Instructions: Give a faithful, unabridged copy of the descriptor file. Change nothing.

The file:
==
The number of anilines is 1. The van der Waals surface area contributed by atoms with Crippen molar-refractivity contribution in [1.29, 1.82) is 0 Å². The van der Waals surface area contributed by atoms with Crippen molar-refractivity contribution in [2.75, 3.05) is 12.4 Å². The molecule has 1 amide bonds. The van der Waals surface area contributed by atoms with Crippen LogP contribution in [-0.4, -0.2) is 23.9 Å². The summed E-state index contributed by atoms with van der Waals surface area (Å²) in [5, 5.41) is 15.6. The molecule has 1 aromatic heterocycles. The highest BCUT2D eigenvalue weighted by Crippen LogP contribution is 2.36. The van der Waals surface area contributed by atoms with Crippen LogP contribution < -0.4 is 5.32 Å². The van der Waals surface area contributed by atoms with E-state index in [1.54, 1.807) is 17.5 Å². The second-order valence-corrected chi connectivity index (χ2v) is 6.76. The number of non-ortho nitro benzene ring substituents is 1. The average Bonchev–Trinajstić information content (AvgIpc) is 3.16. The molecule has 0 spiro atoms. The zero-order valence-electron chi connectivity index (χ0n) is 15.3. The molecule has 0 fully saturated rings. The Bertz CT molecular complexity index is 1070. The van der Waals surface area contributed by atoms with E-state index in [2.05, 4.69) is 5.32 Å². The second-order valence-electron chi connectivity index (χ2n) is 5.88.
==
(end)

The number of anilines is 1. The van der Waals surface area contributed by atoms with Crippen molar-refractivity contribution in [1.29, 1.82) is 0 Å². The van der Waals surface area contributed by atoms with Crippen molar-refractivity contribution in [2.75, 3.05) is 12.4 Å². The molecule has 1 amide bonds. The van der Waals surface area contributed by atoms with Crippen LogP contribution in [-0.4, -0.2) is 23.9 Å². The summed E-state index contributed by atoms with van der Waals surface area (Å²) in [5, 5.41) is 15.6. The molecule has 1 aromatic heterocycles. The highest BCUT2D eigenvalue weighted by Crippen LogP contribution is 2.36. The van der Waals surface area contributed by atoms with Crippen LogP contribution < -0.4 is 5.32 Å². The van der Waals surface area contributed by atoms with E-state index in [1.54, 1.807) is 17.5 Å². The second-order valence-corrected chi connectivity index (χ2v) is 6.76. The number of non-ortho nitro benzene ring substituents is 1. The average Bonchev–Trinajstić information content (AvgIpc) is 3.16. The molecule has 0 spiro atoms. The zero-order valence-electron chi connectivity index (χ0n) is 15.3. The molecule has 0 fully saturated rings. The Bertz CT molecular complexity index is 1070. The van der Waals surface area contributed by atoms with E-state index in [2.05, 4.69) is 5.32 Å². The second-order valence-electron chi connectivity index (χ2n) is 5.88.